School of Historical and Philosophical Studies - Theses

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    History as science : Michael White and his contributions to cytogenetics and evolutionary theory
    McCann, Douglas Andrew ( 1994)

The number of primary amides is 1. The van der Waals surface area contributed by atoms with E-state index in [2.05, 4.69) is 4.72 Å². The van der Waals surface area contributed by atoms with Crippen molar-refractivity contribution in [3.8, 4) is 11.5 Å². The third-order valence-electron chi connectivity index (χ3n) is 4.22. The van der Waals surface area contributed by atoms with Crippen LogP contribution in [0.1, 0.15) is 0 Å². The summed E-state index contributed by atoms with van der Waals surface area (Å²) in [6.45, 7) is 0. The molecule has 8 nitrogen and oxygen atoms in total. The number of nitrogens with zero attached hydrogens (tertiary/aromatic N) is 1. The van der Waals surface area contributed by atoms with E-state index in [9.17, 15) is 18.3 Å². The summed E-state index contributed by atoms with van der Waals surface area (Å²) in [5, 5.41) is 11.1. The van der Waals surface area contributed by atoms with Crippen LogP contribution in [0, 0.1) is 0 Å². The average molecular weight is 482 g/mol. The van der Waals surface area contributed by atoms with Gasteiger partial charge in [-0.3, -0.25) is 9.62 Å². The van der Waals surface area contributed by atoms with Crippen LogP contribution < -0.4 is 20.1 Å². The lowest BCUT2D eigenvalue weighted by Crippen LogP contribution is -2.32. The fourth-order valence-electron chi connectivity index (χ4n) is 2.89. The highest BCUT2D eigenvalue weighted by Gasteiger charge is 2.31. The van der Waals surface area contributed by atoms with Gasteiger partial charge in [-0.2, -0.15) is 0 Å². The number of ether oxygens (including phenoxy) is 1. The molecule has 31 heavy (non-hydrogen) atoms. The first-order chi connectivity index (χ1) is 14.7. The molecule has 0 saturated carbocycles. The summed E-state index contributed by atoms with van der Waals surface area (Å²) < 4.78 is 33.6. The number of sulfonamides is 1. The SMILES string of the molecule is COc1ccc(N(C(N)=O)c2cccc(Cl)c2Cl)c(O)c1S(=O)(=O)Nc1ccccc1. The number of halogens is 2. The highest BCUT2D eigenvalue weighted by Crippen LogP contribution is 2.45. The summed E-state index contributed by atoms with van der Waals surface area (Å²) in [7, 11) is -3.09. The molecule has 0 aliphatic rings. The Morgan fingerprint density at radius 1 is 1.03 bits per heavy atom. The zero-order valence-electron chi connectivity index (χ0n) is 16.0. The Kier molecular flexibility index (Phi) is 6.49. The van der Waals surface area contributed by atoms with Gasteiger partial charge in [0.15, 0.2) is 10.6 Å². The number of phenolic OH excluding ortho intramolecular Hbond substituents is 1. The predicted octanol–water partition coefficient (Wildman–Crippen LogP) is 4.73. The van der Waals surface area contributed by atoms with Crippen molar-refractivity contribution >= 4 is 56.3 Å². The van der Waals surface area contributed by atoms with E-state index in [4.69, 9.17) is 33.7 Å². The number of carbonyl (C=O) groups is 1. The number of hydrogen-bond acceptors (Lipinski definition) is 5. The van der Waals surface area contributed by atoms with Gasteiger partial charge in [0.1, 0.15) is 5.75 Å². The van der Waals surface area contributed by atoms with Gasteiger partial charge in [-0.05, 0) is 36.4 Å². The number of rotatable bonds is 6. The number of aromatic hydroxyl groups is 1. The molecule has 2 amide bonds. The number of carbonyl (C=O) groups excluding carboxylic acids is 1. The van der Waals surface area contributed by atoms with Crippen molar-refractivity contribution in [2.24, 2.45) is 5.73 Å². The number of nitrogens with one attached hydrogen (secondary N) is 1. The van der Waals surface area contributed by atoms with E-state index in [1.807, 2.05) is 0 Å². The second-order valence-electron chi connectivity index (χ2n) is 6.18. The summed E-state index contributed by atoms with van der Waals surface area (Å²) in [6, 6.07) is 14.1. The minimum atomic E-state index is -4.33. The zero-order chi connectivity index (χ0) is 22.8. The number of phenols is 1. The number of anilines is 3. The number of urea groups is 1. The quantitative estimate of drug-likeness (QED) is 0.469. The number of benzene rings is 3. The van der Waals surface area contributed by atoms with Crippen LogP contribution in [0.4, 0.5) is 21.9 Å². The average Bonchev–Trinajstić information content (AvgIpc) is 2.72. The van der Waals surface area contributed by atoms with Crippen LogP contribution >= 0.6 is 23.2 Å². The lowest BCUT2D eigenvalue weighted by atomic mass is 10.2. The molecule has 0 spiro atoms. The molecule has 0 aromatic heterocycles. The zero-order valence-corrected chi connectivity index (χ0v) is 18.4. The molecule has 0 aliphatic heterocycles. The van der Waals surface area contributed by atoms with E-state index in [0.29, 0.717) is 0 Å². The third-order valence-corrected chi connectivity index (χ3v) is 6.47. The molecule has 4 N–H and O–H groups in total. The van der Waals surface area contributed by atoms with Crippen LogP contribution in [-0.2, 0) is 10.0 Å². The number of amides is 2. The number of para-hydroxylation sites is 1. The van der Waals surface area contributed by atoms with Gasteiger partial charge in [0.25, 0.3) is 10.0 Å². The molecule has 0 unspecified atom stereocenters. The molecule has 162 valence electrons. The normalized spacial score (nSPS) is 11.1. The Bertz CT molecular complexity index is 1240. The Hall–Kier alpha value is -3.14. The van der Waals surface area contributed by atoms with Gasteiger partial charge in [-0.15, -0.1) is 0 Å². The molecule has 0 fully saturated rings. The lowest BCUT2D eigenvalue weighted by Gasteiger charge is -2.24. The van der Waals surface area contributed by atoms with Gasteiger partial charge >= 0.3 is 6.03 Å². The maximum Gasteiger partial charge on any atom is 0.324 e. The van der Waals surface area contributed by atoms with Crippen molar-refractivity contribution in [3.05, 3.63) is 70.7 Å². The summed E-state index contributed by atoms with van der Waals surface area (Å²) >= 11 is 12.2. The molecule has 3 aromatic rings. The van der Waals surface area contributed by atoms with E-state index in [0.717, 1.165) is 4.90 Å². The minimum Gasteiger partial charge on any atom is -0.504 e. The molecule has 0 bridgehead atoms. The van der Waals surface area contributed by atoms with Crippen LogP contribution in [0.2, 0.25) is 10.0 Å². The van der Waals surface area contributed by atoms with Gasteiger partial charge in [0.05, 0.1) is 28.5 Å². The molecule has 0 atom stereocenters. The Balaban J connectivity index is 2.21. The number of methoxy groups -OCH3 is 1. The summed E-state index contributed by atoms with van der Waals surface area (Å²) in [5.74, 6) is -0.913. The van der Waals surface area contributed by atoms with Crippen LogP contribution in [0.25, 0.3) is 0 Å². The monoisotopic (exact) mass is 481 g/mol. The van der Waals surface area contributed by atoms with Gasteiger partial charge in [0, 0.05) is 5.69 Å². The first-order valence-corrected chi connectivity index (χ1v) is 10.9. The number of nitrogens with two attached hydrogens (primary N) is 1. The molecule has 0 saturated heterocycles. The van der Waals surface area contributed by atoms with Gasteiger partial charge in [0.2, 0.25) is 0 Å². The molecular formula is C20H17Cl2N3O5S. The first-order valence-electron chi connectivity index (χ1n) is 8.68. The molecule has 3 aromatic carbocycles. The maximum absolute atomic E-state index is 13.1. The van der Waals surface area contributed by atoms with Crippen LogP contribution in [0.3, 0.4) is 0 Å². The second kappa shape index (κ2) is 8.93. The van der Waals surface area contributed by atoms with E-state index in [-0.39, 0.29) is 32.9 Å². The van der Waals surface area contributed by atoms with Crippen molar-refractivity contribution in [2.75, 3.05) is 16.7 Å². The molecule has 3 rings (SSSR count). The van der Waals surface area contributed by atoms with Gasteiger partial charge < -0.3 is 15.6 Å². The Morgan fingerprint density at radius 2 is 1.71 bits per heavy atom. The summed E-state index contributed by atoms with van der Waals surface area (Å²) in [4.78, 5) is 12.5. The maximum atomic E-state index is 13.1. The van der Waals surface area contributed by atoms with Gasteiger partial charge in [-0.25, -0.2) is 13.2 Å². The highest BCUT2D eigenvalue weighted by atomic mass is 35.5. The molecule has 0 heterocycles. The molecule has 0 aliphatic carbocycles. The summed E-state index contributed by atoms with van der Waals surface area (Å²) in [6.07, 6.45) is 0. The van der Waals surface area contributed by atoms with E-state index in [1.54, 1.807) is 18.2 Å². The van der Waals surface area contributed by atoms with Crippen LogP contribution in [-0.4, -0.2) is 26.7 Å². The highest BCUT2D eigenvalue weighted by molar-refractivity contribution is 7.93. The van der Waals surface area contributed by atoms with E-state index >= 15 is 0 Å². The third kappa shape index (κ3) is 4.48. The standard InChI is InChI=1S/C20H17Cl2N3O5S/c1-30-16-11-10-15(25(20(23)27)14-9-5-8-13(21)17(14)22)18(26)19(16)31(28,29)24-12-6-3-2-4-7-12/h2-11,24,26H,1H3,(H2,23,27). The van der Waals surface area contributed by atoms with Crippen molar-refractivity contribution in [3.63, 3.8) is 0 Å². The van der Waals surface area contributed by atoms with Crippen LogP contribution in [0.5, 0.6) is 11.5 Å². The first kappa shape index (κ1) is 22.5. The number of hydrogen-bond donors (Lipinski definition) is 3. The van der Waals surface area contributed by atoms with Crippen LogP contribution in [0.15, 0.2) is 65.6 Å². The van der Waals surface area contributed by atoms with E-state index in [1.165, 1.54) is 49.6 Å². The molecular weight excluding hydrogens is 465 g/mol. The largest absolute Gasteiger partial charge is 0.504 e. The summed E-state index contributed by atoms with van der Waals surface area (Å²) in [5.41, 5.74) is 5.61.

Michael White (1910-1983) was foundation professor of the Department of Genetics at the University of Melbourne and one of the world's leading cytogeneticists. He made fundamental contributions to general cytogenetics and evolutionary cytogenetics. In 1945 White published Animal Cytology and Evolution which integrated an enormous amount of previously disparate data on cytogenetics into an evolutionary framework. This book was praised by his colleagues as a primary contribution to the emerging Neo-Darwinian evolutionary synthesis. Yet since then his status in the history of the evolutionary synthesis has become ambiguous. Some recent commentators omit him from their accounts. In this thesis it is argued that White's disappearance from history is not accidental but the result of a successful strategy by competing scientists to construct a version of evolutionary biology that legitimates their own discipline, research program and world view. This study takes the form of a biography but with an emphasis on the social and cultural context of science. A social constructivist conflict model has been employed, specifically Bourdieu's 'struggle for scientific authority' metaphor, as articulated by Sapp (1987). It is suggested that unless social factors are included in any account of the production of scientific knowledge then the analysis is incomplete. It is further claimed that the 'internal politics of science' can be an important determinant in scientific knowledge construction. Competition between scientists can be both interdisciplinary and intradisciplinary. It will be shown that White was engaged in just such a struggle for scientific authority with several scientists and that this competition stimulated and informed his own research. A major theme of the thesis is that history itself is a resource which scientists can deploy in support of their knowledge claims and/or to enhance their own standing in the field. It is argued that White's place in the history of science has been determined (and is being re-determined) not only by the quantity and quality of his scientific work but also by the way this work had been interpreted (or ignored) by his colleagues and competitors. It is not simply a question of the 'factual' basis of the scientists' research but whether that work supports, or does not support, currently accepted views and whether or not it serves the social and technical interests of others within or outside the field. Scientific knowledge is thus both negotiated and constructed.